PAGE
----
iMeh: A Few Quick Thoughts on the Apple iPad

I’m reluctant to add to the already noisy Apple iPad discussion, but I wanted to follow up on yesterday’s post while the thoughts are still fresh in my mind.

The Name Sucks.

This is not opinion, this is established fact. It’s an uninspired brand coming from Apple, looking and sounding way to close to iPod for my tastes. And the feminine hygiene jokes were immediate and plentiful.

I wish they would have went with something like Canvas, though that name implies creativity over consumption – the opposite of the iPad.

It’s a Bigger, Faster iPod Touch. Or a Crippled Netbook Without a Keyboard. Take Your Pick.

The iPad is beautiful – a work of art. But Revolutionary? No.

It runs the iPhone OS and can run apps designed for the iPhone/iPod Touch in addition to new applications designed specifically to take advantage of the 9.7 inch display and the Apple designed A4 processor. This means that for yet one more device, Apple will play gatekeeper to what applications you can and cannot run. Or, as Dan Gillmor aptly put it earlier in the day:

By using iPhone OS on iPad, Apple moves control-freakery up-market.

The iPad is clearly Apple’s answer to low-cost netbook computers, but the problem is, it’s not really a computer in the way we typically think of one. Here is an incomplete list of things you can do on any netbook, but not on the iPad:

  • Download and install applications from any source off the internet, including open source projects
  • Choose an alternative web browser (Chrome, Firefox, etc.)
  • Watch Flash-based video and view Flash websites
  • Run multiple applications at the same time
  • Use any USB device

One last, important thing to note in this section: All of the many amazing use cases given for the iPad today could just as easily be accomplished on a laptop/netbook or the iPhone/iPod Touch. All of them.

The Price is Better than Expected.

Apple did a couple of really clever things regarding price for the iPad:

  1. In the weeks leading up to Apple’s event, it intentionally fed the “around $1000” price point to the media, setting expectations on the iPad being an expensive device.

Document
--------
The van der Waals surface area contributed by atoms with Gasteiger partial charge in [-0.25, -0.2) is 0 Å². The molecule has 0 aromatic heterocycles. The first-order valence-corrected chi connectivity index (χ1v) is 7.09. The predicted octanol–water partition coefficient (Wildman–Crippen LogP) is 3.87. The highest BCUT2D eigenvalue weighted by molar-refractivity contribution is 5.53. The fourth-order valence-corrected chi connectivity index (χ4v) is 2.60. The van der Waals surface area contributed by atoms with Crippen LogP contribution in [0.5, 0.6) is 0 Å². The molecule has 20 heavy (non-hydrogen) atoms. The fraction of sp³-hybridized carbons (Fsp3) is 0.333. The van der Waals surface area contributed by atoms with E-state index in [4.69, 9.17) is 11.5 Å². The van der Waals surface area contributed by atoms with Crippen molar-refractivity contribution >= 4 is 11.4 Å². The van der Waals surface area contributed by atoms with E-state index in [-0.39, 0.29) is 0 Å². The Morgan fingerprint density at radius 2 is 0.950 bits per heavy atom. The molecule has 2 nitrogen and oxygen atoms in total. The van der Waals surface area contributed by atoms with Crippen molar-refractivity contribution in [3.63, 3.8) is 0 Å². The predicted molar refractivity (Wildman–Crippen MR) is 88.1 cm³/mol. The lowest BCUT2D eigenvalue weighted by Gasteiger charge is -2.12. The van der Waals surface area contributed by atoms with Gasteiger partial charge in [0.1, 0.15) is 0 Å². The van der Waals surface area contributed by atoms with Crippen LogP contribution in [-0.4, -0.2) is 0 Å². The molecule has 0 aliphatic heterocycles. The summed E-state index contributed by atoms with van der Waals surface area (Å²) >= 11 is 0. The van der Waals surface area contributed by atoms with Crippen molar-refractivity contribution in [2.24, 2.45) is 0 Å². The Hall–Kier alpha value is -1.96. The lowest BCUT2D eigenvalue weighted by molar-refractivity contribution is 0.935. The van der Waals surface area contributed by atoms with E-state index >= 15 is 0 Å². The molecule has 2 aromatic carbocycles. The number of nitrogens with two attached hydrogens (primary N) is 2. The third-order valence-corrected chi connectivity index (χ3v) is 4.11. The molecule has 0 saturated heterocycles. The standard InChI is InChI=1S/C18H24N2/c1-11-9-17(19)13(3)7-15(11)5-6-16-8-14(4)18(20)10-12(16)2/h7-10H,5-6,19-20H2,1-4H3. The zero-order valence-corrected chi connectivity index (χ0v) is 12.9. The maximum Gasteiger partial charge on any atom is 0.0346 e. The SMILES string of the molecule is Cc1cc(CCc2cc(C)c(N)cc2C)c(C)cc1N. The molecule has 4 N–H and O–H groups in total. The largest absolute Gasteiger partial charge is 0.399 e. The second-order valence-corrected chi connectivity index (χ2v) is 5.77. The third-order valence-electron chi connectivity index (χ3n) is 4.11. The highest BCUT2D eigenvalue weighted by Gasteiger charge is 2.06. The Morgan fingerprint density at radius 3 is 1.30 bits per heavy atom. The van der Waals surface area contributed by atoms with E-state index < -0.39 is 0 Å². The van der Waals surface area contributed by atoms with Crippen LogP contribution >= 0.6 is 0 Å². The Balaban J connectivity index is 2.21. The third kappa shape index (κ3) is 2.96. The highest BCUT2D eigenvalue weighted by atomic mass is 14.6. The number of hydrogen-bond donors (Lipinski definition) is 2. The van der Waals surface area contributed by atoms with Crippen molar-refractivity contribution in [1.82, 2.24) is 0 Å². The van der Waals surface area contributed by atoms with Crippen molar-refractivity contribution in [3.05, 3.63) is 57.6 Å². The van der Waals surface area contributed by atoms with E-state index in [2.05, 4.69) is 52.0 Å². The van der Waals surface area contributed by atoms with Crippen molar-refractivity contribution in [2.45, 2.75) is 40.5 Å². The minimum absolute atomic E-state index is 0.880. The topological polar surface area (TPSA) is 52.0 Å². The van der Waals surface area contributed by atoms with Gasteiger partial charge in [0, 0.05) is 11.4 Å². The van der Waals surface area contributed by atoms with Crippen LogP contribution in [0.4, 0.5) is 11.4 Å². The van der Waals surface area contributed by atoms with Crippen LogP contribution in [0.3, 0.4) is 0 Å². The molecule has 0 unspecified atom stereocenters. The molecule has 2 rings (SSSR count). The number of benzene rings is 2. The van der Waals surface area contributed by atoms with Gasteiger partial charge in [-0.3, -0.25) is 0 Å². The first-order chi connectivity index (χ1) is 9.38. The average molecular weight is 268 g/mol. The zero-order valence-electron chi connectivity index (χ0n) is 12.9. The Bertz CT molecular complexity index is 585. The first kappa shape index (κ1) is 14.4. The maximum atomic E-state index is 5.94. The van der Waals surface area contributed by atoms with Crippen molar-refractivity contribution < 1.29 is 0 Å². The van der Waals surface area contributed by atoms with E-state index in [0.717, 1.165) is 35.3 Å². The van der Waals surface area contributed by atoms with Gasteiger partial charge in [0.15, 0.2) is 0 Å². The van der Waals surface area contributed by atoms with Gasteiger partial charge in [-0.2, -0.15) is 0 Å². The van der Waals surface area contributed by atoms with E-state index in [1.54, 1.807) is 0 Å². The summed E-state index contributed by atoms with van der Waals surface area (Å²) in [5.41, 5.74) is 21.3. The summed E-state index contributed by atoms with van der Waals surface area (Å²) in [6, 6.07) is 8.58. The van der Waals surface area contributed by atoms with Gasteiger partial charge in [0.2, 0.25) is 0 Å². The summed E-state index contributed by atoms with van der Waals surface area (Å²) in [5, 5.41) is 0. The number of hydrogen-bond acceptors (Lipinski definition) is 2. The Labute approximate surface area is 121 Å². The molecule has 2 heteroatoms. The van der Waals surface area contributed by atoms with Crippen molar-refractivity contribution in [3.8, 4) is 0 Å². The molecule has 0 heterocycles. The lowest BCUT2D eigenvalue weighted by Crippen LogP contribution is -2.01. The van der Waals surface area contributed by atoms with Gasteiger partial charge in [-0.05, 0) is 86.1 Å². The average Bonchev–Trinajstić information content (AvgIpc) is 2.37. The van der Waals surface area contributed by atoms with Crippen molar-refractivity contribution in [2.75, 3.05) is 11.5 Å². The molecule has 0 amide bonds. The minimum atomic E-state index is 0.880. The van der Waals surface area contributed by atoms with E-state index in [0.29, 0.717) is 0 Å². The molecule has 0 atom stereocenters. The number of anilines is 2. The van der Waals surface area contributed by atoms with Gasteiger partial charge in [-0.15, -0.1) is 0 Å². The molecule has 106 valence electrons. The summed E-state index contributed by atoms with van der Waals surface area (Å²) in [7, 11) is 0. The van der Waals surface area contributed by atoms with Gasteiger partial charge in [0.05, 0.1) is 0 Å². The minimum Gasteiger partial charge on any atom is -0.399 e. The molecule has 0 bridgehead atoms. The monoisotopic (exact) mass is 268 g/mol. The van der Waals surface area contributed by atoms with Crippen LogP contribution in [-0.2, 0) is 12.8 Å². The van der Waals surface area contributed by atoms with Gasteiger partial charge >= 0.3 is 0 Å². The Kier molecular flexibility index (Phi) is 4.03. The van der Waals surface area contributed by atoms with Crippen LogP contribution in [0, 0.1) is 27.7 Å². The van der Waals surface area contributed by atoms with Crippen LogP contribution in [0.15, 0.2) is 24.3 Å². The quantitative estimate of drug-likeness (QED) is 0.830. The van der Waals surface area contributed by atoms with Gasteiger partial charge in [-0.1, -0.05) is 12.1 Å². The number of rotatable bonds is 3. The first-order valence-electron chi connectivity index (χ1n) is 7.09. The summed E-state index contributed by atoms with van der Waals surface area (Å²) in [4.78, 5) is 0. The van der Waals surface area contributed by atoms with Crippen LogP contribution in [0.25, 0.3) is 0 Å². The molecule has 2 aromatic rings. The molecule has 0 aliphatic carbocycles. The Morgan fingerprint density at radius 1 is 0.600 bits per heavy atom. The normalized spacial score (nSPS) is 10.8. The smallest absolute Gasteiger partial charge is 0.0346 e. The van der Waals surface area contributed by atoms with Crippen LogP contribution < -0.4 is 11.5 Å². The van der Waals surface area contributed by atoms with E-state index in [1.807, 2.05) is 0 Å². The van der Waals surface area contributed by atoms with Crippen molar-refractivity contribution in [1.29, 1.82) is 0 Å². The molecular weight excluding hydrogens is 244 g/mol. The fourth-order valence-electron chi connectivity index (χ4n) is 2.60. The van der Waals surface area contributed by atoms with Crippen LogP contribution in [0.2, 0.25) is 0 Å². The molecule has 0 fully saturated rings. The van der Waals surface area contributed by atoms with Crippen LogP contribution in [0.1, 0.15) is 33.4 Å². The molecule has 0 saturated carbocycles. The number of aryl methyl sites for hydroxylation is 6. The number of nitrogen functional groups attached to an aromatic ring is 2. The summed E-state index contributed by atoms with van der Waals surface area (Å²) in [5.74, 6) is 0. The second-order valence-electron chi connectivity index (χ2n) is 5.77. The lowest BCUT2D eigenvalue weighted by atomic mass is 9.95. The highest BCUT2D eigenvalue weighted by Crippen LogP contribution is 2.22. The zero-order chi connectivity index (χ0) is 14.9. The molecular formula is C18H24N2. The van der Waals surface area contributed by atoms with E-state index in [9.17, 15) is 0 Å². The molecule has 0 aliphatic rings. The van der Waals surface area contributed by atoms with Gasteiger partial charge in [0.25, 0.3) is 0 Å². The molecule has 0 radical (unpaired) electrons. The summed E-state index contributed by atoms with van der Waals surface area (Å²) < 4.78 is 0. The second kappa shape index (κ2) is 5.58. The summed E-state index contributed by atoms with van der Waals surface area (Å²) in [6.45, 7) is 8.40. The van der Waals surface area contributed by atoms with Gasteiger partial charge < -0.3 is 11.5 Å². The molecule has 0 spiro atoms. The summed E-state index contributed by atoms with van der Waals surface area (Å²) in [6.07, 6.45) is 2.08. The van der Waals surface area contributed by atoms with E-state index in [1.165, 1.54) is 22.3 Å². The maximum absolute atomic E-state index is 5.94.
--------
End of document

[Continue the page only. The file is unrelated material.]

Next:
2. Focused completely on the “starting at” price of $499. Nevermind that most people will opt to pay more for extra storage or 3G wireless – The iPad is now seen as a bargin.

In the end, an WiFi-only iPad costs $300 more than an iPod Touch equipped with the same amount of memory (though the entry level iPad gives you 16GB instead of 8GB like on the basic Touch).

It Should Make a Good eBook Reader Killer.

For all but the biggest book lovers, there won’t be a big debate between buying a dedicated eBook reader or spending a little more for the versatility of the iPad. The high quality screen should be just fine for reading large amounts of text. Plus, you can always watch HD video on it if you need a break.

Personally, I think Amazon’s Kindle brand will be around for a long time to come. They’ve got deep pockets and a huge advantage with the relationships they’ve made from their dead-tree book business.

But these other, up-start eBook readers? They’re screwed.

3G Wireless Sans-Contract is Nice. No Verizon Option is Lame. 250 MB Data Plan is Super Lame.

I’m glad Apple is offering 3G wireless broadband as an option for those who want to pay extra for it. And the fact that it’s being done without any long-term contracts is really nice. I hope that becomes the industry standard.

Apple partnering up with AT&T again for the iPad is a disappointment as they’ve already proven they can’t handle the network load created by the iPhone. It would have been nice to finally see a Verizon Wireless option.

The 250MB/month data plan for $14.99 is useless. You can burn through 250 megabytes in a couple of hours if you’re watching YouTube videos or streaming music from Pandora. I really think it’s there as a psychological pricing trigger – If you see it next to the option for “unlimited” data for twice the price, a lot of people will pay the extra money and be done with it.


The iPad is unquestionably an amazing consumer electronics device, but it’s not obvious why I’d want one. Maybe, as some Apple fans have said, you have to actually hold one in your hands in order to get it. Problem is, I don’t remember needing to get my hands on an iPhone to appreciate its significance. And that, I think, sums up the Apple iPad.

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